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“The Swimmer” John Cheever
American short story writer and novelist.
The following entry presents criticism of Cheever's short story “The Swimmer” (first collected in The Brigadier and the Golf Widow, 1964). See also, John Cheever Criticism.
One of Cheever's most critically acclaimed and well-known works, “The Swimmer” (1964) is representative of his suburban stories, those which explore the grandeur and pathos of individuals living within the turmoil of a seemingly placid American suburbia. Cheever has been labeled the “the Chekhov of the exurbs” for his detailing of cocktail parties and swimming pools, hallmarks of the tranquil and leisurely cosmos his characters inhabit. Often regarded as Cheever's finest story, “The Swimmer” blends realism and myth as it follows Neddy Merrill's eight-mile journey as he attempts to swim the pools of Westchester County. The image of a former athlete who tries to regain his lost youth through physical endeavor is common in Cheever's fiction. “The Swimmer” was distilled from 150 pages of notes for a novel Cheever planned to write. Additionally, the story is believed to have further stemmed from Cheever's short story entitled “The Music Teacher,” published in 1959, which shares the cardinal image of a swimmer. In 1968, “The Swimmer” was adapted into a film starring Burt Lancaster as Neddy Merrill.
Plot and Major Characters
“The Swimmer” begins with suburban couples gathered around a backyard pool, nursing their respective hangovers from the previous night's cocktail party. The hero of the tale is Neddy Merrill, a youthfully middle-aged, athletic, and affluent denizen of suburbia. Neddy's desire to rise above complacently takes the form of an odd, comical quest. He decides to swim home, fifteen pools to the south. The narrative follows Neddy's journey from pool to pool, allowing the reader to experience his initial exhilaration and subsequent exhaustion. The beginning of the story, after a brief exposition, is quick and realistic, even deceptively simple. When the pace begins to slow, the story's tone also changes. The day turns darker and colder, and Neddy is depicted as unprepared and exposed. After crossing a highway, Neddy descends into a public pool, a hell that his social class has successfully avoided. However, Neddy is excluded here after failing to provide the proper identification. Neddy's trek is further corrupted when he finds his mistress has replaced him with a new lover, and a couple he has previously dismissed socially denies him. When Neddy is alienated from what he knows to be true, and dispossessed of his comfortable reality, he arrives home to a dark, empty, and locked house.
The mythic parallels in “The Swimmer” enhance and dignify a story that might otherwise have been little more than another social parable about the dark side of the American dream. While containing much of Cheever's social realism concerning the American experience, “The Swimmer” is as phantasmagoric as the tales of Edgar Allan Poe, Nathaniel Hawthorne, and Franz Kafka. Thus, critics have placed Cheever among serious practitioners of the weird tale—transforming a comedy of manners into fantastical nightmare and pandemonium. Throughout “The Swimmer,” the reader is left doubtful concerning the ambiguity of time in the story—an afternoon seemingly becoming months and years—and the tale's conclusion, presenting either Neddy's confrontation with the actual present or a glimpse into the future.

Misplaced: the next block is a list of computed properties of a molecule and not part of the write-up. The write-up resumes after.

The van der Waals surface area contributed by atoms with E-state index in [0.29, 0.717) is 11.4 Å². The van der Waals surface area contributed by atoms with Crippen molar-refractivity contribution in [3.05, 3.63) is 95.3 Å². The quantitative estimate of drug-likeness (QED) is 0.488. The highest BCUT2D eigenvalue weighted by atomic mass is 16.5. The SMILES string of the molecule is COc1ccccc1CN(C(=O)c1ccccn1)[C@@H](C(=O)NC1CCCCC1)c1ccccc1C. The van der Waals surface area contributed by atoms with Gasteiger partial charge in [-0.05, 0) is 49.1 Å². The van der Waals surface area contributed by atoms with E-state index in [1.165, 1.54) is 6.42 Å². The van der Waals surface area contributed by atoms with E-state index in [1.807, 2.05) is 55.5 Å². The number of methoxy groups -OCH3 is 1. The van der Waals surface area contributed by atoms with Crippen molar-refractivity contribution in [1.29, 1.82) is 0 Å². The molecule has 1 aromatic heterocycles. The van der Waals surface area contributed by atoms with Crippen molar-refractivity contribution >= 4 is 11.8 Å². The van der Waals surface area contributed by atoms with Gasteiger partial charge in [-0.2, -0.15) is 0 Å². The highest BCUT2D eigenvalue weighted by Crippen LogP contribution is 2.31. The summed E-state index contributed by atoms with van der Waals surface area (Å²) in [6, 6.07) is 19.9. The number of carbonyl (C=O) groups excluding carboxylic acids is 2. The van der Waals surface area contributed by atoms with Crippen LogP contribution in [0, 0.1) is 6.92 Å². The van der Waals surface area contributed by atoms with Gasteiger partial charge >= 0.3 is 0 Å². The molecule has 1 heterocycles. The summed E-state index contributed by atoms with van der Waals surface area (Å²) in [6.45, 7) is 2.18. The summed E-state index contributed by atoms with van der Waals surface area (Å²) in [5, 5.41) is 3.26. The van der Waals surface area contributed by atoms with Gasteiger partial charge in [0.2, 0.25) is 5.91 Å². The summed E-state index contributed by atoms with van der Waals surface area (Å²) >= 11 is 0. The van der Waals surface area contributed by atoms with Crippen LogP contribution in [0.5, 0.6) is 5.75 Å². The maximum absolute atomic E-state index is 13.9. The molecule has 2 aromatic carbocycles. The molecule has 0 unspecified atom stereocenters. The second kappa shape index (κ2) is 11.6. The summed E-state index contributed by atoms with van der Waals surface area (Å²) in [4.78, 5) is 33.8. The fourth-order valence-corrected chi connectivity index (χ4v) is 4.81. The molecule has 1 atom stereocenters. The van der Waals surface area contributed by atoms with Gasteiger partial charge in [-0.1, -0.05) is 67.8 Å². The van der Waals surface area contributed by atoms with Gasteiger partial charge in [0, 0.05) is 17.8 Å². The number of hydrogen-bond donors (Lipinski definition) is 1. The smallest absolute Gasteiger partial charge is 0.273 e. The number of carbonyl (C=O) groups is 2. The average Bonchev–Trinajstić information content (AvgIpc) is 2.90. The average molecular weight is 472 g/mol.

Cheever is often lauded for combining the mundane with the mythic, thereby achieving a spiritual transcendence. Considered Cheever's most famous story, “The Swimmer,” has been compared to such works as Dante's Inferno, Washington Irving's Rip Van Winkle, and the Holy Grail legends. It is Cheever's ability to make the prosaic lives of his suburbanites, like Neddy, seem fantastical, spiritual, and universal that warrants these comparisons. Cheever has stated: “Literature is the only continuous and coherent account of our struggle to be illustrious, a moment of aspiration, a vast pilgrimage.” Although Cheever did not receive much serious scholarly attention until the republishing of sixty of his short stories in The Stories of John Cheever (1978), critics now point to “The Swimmer” as evidence for pronouncing Cheever one of the finest American short story writers. Critics note a previously unseen, darker tone in Cheever's collection The Brigadier and the Golf Widow, in addition to a more experimental technique, particularly in “The Swimmer,” which is often termed somber. Critics concur that “The Swimmer” transforms realistic details, myths (specifically Odysseus and Rip Van Winkle), and Cheever's own personal fears of financial and emotional ruin into a masterwork of twentieth-century short fiction.